US5373166 *Sep 24, 1993Dec 13, 1994International Business Machines CorporationModulated strain heterostructure light emitting device
US5559818 *Sep 27, 1994Sep 24, 1996Sanyo Electric Co., Ltd.Semiconductor laser device
Referenced by
Citing PatentFiling datePublication dateApplicantTitle
US6233266 *Jan 22, 1998May 15, 2001Sony CorporationLight emitting device
US6395573Jul 26, 2000May 28, 2002Lg Electronics Inc.Laser diode and method for fabricating the same
US6731663 *Mar 28, 2000May 4, 2004The Furukawa Electric Co., Ltd.Ridge waveguide type semiconductor laser device
US6757313 *Nov 10, 2000Jun 29, 2004Trumpf Photonics Inc.Control of current spreading in semiconductor laser diodes
US6931043Jun 25, 2004Aug 16, 2005Trumpf Photonics Inc.Control of current spreading in semiconductor laser diodes
US7354815 *Nov 17, 2004Apr 8, 2008Silicon Genesis CorporationMethod for fabricating semiconductor devices using strained silicon bearing material
US7687291Mar 27, 2006Mar 30, 2010Trumpf Photonics Inc.Laser facet passivation
EP1104057A2 *Nov 14, 2000May 30, 2001Fuji Photo Film Co., Ltd.High-power semiconductor laser device having current confinement structure and index-guided structure
Classifications
U.S. Classification372/45.01
International ClassificationH01S5/00, H01S5/343, H01S5/34
Cooperative ClassificationH01S5/3406, H01S5/34, H01S5/34326, H01S5/3403, B82Y20/00
European ClassificationB82Y20/00, H01S5/34
Legal Events
DateCodeEventDescription
Sep 4, 1996ASAssignment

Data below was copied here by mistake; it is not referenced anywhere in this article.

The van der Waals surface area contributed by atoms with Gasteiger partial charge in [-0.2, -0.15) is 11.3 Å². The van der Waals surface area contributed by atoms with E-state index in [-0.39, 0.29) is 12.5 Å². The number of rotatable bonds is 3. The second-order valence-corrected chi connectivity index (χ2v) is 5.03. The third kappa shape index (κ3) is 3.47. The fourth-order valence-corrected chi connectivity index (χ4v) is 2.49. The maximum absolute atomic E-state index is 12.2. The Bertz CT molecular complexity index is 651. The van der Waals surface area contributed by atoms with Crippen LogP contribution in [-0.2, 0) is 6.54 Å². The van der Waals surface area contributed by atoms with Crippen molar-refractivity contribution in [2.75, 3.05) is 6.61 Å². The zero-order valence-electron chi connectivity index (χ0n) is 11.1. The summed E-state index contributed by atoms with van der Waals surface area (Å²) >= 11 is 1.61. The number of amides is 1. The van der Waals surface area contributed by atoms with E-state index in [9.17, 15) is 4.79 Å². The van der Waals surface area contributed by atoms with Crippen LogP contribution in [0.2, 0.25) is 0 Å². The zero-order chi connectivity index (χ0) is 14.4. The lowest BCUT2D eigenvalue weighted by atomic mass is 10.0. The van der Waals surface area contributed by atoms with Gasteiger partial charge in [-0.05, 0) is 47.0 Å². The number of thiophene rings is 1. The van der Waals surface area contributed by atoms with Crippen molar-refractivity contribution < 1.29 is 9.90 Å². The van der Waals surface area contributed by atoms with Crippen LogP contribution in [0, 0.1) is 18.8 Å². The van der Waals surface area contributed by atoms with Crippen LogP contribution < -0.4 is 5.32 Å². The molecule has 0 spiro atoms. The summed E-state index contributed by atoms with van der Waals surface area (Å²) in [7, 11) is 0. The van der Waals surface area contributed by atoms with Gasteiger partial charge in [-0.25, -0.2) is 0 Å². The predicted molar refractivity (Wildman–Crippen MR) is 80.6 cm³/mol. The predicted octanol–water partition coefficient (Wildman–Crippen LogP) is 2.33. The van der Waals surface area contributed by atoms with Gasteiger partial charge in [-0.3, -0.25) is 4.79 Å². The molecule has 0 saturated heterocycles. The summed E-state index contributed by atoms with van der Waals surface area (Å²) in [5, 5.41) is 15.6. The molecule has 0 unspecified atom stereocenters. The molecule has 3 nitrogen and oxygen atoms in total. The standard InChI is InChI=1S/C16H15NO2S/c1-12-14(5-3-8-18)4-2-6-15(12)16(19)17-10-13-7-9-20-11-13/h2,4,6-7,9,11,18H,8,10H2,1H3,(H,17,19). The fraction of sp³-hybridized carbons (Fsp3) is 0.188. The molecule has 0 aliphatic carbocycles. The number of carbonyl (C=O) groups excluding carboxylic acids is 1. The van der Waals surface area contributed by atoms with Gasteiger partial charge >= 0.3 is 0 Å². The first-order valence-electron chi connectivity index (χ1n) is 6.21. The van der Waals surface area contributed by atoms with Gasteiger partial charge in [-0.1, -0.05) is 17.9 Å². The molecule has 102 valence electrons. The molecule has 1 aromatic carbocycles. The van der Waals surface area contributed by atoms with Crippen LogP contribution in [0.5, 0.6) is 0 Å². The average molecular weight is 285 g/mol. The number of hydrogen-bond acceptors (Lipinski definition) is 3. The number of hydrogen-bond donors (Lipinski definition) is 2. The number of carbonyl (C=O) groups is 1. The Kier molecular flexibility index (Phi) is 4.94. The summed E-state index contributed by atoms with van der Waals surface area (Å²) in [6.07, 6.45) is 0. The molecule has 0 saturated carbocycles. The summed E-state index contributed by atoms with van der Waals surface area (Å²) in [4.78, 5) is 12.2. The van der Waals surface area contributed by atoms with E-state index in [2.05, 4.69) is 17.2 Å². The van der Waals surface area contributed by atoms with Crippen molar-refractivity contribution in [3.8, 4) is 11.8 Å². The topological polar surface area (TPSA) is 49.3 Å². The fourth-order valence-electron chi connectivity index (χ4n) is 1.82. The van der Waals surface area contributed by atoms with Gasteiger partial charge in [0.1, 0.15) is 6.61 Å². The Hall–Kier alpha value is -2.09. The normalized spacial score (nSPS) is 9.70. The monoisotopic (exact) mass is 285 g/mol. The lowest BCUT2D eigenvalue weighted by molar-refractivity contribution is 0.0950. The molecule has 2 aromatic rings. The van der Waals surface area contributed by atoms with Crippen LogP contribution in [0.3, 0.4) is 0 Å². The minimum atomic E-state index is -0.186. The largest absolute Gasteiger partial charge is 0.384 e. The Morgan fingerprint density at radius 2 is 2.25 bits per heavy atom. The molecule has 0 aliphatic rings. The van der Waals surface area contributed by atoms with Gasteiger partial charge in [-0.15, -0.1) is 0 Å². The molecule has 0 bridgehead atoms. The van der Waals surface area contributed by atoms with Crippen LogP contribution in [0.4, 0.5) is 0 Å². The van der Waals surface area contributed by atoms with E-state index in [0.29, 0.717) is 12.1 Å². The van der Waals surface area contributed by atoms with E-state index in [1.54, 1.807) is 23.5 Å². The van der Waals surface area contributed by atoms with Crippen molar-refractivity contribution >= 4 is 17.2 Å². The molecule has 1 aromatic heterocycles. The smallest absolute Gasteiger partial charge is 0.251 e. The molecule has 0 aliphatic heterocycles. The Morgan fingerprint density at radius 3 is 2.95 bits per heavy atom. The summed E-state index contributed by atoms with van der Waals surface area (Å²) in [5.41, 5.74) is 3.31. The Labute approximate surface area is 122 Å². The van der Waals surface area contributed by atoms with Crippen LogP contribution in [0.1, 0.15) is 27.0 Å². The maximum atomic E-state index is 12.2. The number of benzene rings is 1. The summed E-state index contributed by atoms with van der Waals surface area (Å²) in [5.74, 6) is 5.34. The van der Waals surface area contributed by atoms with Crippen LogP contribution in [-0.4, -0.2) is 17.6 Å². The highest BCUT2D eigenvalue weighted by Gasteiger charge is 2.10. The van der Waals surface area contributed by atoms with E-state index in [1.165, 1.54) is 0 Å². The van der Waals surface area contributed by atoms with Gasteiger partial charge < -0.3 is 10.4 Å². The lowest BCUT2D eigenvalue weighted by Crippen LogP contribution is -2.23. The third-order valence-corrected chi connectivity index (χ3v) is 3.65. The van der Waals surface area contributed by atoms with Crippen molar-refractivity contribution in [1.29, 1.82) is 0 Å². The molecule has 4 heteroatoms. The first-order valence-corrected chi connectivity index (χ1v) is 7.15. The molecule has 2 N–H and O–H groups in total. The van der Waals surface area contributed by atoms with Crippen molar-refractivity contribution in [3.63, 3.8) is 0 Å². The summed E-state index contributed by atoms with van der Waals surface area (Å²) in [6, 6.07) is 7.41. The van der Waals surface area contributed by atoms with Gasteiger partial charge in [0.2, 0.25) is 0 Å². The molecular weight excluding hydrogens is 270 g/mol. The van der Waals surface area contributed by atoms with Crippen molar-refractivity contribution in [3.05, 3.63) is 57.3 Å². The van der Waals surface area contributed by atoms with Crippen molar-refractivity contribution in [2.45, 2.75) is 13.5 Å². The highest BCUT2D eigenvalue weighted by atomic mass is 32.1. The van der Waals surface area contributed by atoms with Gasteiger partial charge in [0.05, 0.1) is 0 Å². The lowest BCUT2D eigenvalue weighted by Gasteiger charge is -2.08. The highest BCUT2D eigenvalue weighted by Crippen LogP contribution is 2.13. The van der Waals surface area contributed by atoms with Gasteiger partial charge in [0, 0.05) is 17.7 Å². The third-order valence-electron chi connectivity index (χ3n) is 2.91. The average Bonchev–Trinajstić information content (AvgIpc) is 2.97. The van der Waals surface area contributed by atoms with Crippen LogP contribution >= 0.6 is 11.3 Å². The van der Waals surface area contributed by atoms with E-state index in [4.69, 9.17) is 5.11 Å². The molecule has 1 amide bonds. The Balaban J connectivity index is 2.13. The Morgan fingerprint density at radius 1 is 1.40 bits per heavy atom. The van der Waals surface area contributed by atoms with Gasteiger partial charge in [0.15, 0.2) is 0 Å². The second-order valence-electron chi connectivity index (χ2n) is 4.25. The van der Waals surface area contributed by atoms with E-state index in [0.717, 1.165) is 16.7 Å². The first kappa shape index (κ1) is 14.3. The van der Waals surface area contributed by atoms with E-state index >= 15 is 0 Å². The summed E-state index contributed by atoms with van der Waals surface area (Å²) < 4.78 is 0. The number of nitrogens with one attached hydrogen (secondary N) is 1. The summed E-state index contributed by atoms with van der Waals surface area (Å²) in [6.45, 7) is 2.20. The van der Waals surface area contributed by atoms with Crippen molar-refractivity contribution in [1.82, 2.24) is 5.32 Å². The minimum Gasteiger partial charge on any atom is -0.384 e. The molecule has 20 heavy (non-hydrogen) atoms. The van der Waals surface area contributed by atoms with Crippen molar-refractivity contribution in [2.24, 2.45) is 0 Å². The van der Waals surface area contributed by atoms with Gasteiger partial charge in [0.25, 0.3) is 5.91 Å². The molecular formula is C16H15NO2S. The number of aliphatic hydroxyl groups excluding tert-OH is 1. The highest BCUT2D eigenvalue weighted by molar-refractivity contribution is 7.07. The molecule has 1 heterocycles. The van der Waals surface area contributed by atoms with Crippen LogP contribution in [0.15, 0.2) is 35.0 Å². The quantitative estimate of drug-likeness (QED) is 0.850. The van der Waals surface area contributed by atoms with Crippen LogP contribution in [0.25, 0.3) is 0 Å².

Owner name: U.S. PHILIPS CORPORATION, NEW YORK
Free format text: ASSIGNMENT OF ASSIGNORS INTEREST;ASSIGNORS:ADAMS, ALFRED R.;MENEY, ALISTAIR T.;DOWNES, JAMES R.;ANDOTHERS;REEL/FRAME:008116/0037;SIGNING DATES FROM 19960723 TO 19960802
Dec 7, 1998ASAssignment
Owner name: UNIPHASE OPTO HOLDINGS, INC., CALIFORNIA
Free format text: ASSIGNMENT OF ASSIGNORS INTEREST;ASSIGNOR:U.S. PHILIPS CORPORATION;REEL/FRAME:009605/0899
Effective date: 19981130
Sep 10, 2002ASAssignment
Owner name: JDS UNIPHASE CORPORATION, CALIFORNIA
Free format text: ASSIGNMENT OF ASSIGNORS INTEREST;ASSIGNOR:UNIPHASE OPTO HOLDINGS INC.;REEL/FRAME:013269/0472
Effective date: 20020815
Owner name: JDS UNIPHASE CORPORATION 1768 AUTOMATION PARKWAYSA
Free format text: ASSIGNMENT OF ASSIGNORS INTEREST;ASSIGNOR:UNIPHASE OPTO HOLDINGS INC. /AR;REEL/FRAME:013269/0472
Owner name: JDS UNIPHASE CORPORATION 1768 AUTOMATION PARKWAYSA
Free format text: ASSIGNMENT OF ASSIGNORS INTEREST;ASSIGNOR:UNIPHASE OPTO HOLDINGS INC. /AR;REEL/FRAME:013269/0472
Effective date: 20020815
Mar 20, 2003FPAYFee payment
Year of fee payment: 4
Apr 9, 2003REMIMaintenance fee reminder mailed
Mar 21, 2007FPAYFee payment
Year of fee payment: 8
Mar 21, 2011FPAYFee payment
Year of fee payment: 12